Comic Books

Green Arrow’s son Connor Hawke comes out as asexual in heartfelt Pride-themed comic

Maggie Baska April 19, 2022
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Green Arrow's son Connor Hawke fights supervillain Music Meister in the upcoming DC Pride 2022 series

Green Arrow's son Connor Hawke comes out as asexual in the upcoming DC Pride 2022 comic series. (DC Comics/Ro Stein and Ted Brandt)

Green Arrow’s son Connor Hawke will come out publicly as asexual in a new comic that is part of the highly-anticipated DC Pride 2022 series. 

DC Comics will publish a new edition of its popular anthology series DC Pride on 31 May, just in time for Pride Month. The series will feature some of DC’s most notable queer characters and will debut the comic book giant’s newest LGBT+ hero – Connor Hawke. 

Hawke is the son of Oliver Queen – the original Green Arrow – and eventually takes over the mantle from his father, becoming the second Green Arrow. The young hero is set to come out as asexual in the eight-page story titled “Think of Me”, them reported. 

In the story, Hawke will face off against supervillain Music Meister, who uses his hypnotic singing ability to mind control a captive audience at an opera. However, Hawke – who is a highly-skilled hand-to-hand fighter – uses high-tech earplugs to resist the musical villain’s magical powers. 

The young hero composes a heartfelt coming out letter to his mother as he fights Music Meister, a character that was created for Neil Patrick Harris in Batman: The Brave and the Bold

The DC Pride comic was created by an asexual creative team featuring Ro Stein, Ted Brandt and Frank Cvetkovic. Brandt told them that it was an “extra little bit of help” to have the “entire team be asexual”. 

“It really felt like it was a personal story for all of us on some level,” Brandt said. 

Stein and Brandt explained that Hawke’s new earpieces – which were gifted to him by Batman’s son Damian Wayne, AKA Robin – are meant to serve as a metaphor for the hero’s disconnect from allosexuals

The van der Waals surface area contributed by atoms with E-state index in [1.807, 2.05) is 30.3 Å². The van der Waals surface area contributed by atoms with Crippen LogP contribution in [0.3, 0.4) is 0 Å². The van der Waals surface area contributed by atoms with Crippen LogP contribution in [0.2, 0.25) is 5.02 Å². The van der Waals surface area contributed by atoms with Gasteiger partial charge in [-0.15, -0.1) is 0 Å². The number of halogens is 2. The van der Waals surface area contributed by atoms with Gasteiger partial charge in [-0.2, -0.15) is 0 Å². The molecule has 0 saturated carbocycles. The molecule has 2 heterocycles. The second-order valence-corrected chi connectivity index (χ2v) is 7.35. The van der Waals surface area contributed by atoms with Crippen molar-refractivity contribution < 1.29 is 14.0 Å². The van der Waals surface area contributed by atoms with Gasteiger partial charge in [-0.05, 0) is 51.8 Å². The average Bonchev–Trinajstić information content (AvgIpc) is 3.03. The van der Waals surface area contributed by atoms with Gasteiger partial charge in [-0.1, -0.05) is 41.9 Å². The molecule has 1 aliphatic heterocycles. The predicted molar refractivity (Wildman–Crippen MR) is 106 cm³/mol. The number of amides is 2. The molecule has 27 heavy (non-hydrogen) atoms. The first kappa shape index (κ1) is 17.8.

Brandt added that they were “very aware of the logistics” of the letter as it needed to not only help the hero come out but also to explain “what asexuality feels like” because “a lot of people can’t imagine it”. 

“And that makes perfect sense to me, especially because I’m also autistic,” Brandt said. “I get not understanding what it’s like for someone who experiences something different to you.”

“We were splitting it into the actions of the script,” Stein added, “and it was like ‘these lines fit really well with the actions we’ve picked … this is kind of creepy, actually!’”

Brandt and Stein told them that they worked on last year’s DC Pride anthology and said editor Andrea Shea was a “tireless champion” in including an ace hero in this year’s LGBT+ anthology. 

“She wanted to make sure that the ace community felt that there was something for them,” Brandt said.

In recent years, DC Comics has introduced a host of new LGBT+ superheroes from Jon Kent’s SupermanTim Drake’s Robin and the first trans Amazon in Nubia and the Amazons. Wonder Woman even got a queer romance in the limited series Dark Knights of Steel where she shared a beautiful kiss with her girlfriend, who was Superman’s sister. 

DC also introduced an asexual superhero in its CW TV show Legends of Tomorrow. In January, the Legends’ members Zari Tomaz (Tala Ashe) and Esperanza “Spooner” Cruz (Lisseth Chavez) had a heart-to-heart while sitting at a bar. 

Spooner admitted that she doesn’t “really get those types of feelings for anyone”, and Zari suggested that her teammate might be asexual. When Spooner said she was ace, Zari joked: “OMG, did you just come out to me?”

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